From the Co-Founders of The Retail Owners Institute.Tips | Tactics | Insights on the Business of Retailing.
The forecasts for Holiday Sales are coming out. And they are very upbeat!
Sales increases of 4.5 percent are forecast, versus last year's 3.6 percent. Meanwhile, holiday e-commerce sales are projected to grow 18-21%.
"With disposable personal income climbing and consumer confidence staying elevated across the U.S., the holiday shopping season could bring healthier sales for retailers," stated Rod Sides, the head of Deloitte's Retail Practice.
"The good news is retail is thriving, with a proliferation of new, niche retailers."
Aren't we all sick and tired of the perception that retailing is terminally ill?
While it’s tempting to simply paraphrase Mark Twain – “The news of the death of retailing has been greatly exaggerated.” – when dismissing the doom-and-gloomers, we think that Dave Gilboa, Co-Founder of Warby Parker, the eyewear retailer, summarized it more accurately in an interview last week on PBS:
“We don’t think retail’s dead.
We think mediocre retail is dead.”
In 2004, Apple Computer was still climbing out of "beleaguered condition." Steve Jobs was the CEO, they released the first iPod Mini, and were just beginning the projects that would become the iPhone.
And the company put Apple's "Rules for Success" on the back of employee badges.
You don't even have to be beleaguered for these "Rules for Success" to resonate.
Increasingly we hear about customers who – after spending time on Amazon – come away rather frustrated.
And we've begun to wonder, do shoppers really want to choose from all the choices arrayed on an Amazon page? And do all the homework?
Or are they becoming overwhelmed?
The National Retail Federation sponsored a survey in early May of retail small business owners across the country (those that meet the SBA definitions for employee size and revenue.)
Contrary to the doom-and-gloom of the "Retail Armageddon" stories, this survey confirmed that retail owners are optimistic and looking to expand.
Few believe their business will be in worse shape in 12 months;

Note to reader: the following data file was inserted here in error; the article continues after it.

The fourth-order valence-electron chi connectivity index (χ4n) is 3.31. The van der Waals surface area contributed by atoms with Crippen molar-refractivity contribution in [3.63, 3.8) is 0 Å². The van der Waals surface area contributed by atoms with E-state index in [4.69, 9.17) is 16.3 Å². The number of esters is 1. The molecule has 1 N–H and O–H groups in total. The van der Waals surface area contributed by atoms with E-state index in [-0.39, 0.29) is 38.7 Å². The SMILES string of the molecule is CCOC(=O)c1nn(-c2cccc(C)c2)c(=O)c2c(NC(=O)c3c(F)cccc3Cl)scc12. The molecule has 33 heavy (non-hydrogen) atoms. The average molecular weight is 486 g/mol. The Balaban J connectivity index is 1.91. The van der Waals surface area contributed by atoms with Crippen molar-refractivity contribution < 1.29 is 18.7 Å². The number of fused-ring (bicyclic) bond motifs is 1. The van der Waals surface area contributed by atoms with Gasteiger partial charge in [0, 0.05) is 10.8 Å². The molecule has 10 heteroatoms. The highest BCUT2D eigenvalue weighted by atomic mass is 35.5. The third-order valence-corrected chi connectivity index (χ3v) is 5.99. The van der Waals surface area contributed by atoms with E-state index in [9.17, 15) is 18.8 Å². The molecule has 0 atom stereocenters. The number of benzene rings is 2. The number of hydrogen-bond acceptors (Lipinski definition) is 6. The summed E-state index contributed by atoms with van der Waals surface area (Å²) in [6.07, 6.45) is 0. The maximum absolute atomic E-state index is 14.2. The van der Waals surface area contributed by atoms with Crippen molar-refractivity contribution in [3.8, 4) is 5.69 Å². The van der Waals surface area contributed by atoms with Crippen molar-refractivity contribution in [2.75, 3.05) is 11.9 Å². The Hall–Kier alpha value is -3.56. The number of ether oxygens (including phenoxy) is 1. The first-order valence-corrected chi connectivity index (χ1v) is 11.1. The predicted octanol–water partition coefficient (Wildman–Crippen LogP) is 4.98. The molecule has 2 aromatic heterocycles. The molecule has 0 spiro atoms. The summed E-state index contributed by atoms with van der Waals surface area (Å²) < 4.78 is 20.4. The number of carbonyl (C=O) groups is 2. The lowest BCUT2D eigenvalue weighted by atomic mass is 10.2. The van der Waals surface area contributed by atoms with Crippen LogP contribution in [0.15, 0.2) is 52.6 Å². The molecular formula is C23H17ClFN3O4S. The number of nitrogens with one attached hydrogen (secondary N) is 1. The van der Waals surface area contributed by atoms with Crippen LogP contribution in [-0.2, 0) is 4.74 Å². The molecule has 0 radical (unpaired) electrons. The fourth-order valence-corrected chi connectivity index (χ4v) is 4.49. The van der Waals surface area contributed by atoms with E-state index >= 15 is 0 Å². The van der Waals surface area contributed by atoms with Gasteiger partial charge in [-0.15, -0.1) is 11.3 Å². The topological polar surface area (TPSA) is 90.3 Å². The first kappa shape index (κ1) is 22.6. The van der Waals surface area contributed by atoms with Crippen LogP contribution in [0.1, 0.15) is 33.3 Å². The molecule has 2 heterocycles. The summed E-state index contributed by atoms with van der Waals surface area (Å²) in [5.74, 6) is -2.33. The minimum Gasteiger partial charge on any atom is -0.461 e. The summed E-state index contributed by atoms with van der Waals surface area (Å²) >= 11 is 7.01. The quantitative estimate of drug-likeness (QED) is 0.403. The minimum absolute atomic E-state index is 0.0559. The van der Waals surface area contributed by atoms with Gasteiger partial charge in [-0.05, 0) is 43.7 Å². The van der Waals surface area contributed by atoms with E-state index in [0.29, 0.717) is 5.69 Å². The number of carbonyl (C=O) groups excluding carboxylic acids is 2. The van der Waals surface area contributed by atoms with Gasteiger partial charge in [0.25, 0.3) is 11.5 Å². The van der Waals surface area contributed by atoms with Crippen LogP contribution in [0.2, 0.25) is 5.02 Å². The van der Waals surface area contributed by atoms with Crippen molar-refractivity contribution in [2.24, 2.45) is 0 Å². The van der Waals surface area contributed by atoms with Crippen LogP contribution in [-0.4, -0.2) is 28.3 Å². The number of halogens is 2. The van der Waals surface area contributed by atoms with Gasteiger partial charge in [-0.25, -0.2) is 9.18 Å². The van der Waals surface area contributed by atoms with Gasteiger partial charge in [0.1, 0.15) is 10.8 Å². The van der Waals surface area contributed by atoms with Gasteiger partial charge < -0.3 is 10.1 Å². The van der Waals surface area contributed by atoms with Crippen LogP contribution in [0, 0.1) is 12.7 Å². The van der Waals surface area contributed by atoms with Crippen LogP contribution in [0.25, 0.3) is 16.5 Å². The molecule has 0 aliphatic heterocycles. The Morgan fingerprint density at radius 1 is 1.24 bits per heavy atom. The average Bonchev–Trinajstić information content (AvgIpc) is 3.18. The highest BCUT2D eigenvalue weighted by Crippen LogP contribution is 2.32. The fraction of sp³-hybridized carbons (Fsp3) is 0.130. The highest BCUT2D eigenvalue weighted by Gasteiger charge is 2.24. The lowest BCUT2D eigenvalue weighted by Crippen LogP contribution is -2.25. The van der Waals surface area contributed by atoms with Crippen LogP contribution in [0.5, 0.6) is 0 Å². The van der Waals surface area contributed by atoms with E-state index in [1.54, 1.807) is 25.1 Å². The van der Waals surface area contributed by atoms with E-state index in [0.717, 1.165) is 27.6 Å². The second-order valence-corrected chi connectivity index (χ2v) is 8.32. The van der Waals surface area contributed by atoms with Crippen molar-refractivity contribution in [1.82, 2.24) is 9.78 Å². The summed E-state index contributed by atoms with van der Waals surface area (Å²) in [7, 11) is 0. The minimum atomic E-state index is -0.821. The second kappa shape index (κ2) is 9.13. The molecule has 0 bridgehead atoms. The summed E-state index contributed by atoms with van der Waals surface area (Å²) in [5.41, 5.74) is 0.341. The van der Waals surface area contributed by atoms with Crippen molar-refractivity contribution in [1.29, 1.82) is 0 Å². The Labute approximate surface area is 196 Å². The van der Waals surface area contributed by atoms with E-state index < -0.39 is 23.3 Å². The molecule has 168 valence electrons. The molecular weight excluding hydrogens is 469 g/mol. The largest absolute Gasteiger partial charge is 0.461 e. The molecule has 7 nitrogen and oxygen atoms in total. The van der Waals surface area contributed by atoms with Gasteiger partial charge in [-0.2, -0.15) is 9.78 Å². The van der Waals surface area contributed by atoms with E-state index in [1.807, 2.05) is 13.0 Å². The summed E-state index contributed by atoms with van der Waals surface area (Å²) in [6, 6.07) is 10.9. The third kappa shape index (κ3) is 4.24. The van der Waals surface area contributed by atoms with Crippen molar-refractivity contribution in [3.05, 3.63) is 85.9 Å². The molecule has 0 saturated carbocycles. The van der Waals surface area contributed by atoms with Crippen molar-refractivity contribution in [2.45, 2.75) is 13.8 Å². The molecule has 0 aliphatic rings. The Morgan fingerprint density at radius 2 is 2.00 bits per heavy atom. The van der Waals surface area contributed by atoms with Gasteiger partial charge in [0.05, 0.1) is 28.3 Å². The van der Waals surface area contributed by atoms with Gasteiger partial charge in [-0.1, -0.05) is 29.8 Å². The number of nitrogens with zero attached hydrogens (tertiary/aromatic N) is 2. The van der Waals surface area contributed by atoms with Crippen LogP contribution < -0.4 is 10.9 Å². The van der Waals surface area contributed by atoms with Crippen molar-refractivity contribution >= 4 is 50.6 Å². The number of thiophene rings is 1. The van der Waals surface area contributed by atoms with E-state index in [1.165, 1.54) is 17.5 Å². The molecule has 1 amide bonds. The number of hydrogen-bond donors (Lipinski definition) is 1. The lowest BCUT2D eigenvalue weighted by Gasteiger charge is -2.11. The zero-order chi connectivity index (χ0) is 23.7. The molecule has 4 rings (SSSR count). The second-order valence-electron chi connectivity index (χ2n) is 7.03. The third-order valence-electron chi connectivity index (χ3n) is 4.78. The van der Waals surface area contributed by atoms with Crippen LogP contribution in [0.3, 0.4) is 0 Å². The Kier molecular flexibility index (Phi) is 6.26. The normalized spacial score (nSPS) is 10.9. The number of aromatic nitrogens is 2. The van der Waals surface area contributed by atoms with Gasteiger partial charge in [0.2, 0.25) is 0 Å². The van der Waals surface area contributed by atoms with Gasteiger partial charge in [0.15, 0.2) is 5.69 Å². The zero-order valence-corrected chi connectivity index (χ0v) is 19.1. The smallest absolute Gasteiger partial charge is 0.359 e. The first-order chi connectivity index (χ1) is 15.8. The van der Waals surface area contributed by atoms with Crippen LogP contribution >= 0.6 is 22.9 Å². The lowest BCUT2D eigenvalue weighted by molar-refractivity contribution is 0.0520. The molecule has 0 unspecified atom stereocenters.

Nearly half expect revenues to increase;
Many have goals for expansion or implementation of new technologies.
"No business has ever failed with happy customers."
---Warren Buffett, CEO, Berkshire-Hathaway
Buffett's logic is very straightforward: people like to indulge themselves.
For some observers, this helps to explain Buffett's investments in "junk food" – from Coke, to See's Candy, Dairy Queen, etc.
"The CEO of Berkshire-Hathaway invests in bad food and his diet reflects it: he drinks Coke at breakfast and ice cream is an occasional accompaniment," writes Kyle Stock of Bloomberg News.
"When asked about his diet, Buffett has said he aims to eat like a 6-year-old because that's the age at which mortality is least likely."
So, Amazon announced its plan to acquire Whole Foods, the 440 store natural foods grocer concentrated in urban locations, for more than $13 Billion (yes, with a b). They do have a flair for the dramatic, eh?
So, why does Amazon want to acquire Whole Foods?
Amazon is a technology company, and relentlessly data-driven.
We believe they want to acquire Whole Foods for the same reason that drives acquisitions at most technology companies: Amazon wants the Intellectual Property of Whole Foods.
In today’s seemingly chaotic retail environment, much is being said and written about the importance of good customer service. And there are many suggestions on how to do it.
The Retail Owners Institute asks the question, “Good customer service? Of course. But, for which customer?”
Consider, for example, how different lifestages can create much different expectations for “good service”.
A new consumer confidence study based on monthly interviews with 9,000 respondents (versus the 500 or so polled in the University of Michigan consumer sentiment study) finds that the the key difference/predictor in people's attitude about the economy (and shopping!) is their political views.
That's right. What seems to matter more today may not be whether you're in a mall or strip center. When it comes to location, apparently what really matters is, Red State or Blue State?
Pat Johnson and Dick Outcalt, The Co-Founders of The Retail Owners Institute®, have been called "The Zen masters of retail finance!"
Since 1999, they have been assembling their proprietary content into a unique self-help website. The Retail Owners Institute is an unmatched resource that assists retailers worldwide with basic financial training, assistance and easy-to-use tools.
Their engaging and empowering how-to resources about the financial levers in retailing are informative, fun(!), and retailer-friendly. Their promise: "Everyone will 'get it'!"
Pat and Dick are recognized experts in strategic retailing. Working only as a team – Outcalt & Johnson: Retail Strategists, LLC – they have been consulting, publishing, and speaking professionally throughout North America since 1990.
They focus exclusively on retail, or wherever retail is involved. They work with CEOs, CFOs, boards and owners of retail operations, as well as manufacturers or wholesalers expanding into retail. And they also are Retail Turnaround Experts.
Since 1999, empowering retailers and store owners to "Turn on your financial headlights!"